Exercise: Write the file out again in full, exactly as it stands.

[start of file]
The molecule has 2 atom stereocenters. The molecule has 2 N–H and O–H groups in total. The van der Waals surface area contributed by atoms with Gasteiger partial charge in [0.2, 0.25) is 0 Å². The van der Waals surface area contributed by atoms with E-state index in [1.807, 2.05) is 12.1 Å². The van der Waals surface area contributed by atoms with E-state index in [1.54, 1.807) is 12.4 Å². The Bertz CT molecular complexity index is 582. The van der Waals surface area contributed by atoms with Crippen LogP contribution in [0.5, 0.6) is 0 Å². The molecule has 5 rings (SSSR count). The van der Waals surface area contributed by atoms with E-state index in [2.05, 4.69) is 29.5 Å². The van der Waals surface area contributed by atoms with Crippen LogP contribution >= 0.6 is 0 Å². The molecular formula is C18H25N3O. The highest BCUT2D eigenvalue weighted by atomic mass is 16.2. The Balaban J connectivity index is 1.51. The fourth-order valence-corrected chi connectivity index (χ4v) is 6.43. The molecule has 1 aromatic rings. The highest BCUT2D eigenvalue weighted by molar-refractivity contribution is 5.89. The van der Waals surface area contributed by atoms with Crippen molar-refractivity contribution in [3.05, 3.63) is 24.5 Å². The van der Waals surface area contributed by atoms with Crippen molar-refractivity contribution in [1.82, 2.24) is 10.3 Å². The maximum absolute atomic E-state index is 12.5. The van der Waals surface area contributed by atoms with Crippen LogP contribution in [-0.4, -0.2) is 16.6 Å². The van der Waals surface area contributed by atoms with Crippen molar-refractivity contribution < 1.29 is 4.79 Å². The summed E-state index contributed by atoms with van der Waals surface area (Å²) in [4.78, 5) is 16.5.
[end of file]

The molecule has 2 atom stereocenters. The molecule has 2 N–H and O–H groups in total. The van der Waals surface area contributed by atoms with Gasteiger partial charge in [0.2, 0.25) is 0 Å². The van der Waals surface area contributed by atoms with E-state index in [1.807, 2.05) is 12.1 Å². The van der Waals surface area contributed by atoms with E-state index in [1.54, 1.807) is 12.4 Å². The Bertz CT molecular complexity index is 582. The van der Waals surface area contributed by atoms with Crippen LogP contribution in [0.5, 0.6) is 0 Å². The molecule has 5 rings (SSSR count). The van der Waals surface area contributed by atoms with E-state index in [2.05, 4.69) is 29.5 Å². The van der Waals surface area contributed by atoms with Crippen LogP contribution >= 0.6 is 0 Å². The molecular formula is C18H25N3O. The highest BCUT2D eigenvalue weighted by atomic mass is 16.2. The Balaban J connectivity index is 1.51. The fourth-order valence-corrected chi connectivity index (χ4v) is 6.43. The molecule has 1 aromatic rings. The highest BCUT2D eigenvalue weighted by molar-refractivity contribution is 5.89. The van der Waals surface area contributed by atoms with Crippen molar-refractivity contribution in [3.05, 3.63) is 24.5 Å². The van der Waals surface area contributed by atoms with Crippen molar-refractivity contribution in [1.82, 2.24) is 10.3 Å². The maximum absolute atomic E-state index is 12.5. The van der Waals surface area contributed by atoms with Crippen LogP contribution in [-0.4, -0.2) is 16.6 Å². The van der Waals surface area contributed by atoms with Crippen molar-refractivity contribution < 1.29 is 4.79 Å². The summed E-state index contributed by atoms with van der Waals surface area (Å²) in [4.78, 5) is 16.5.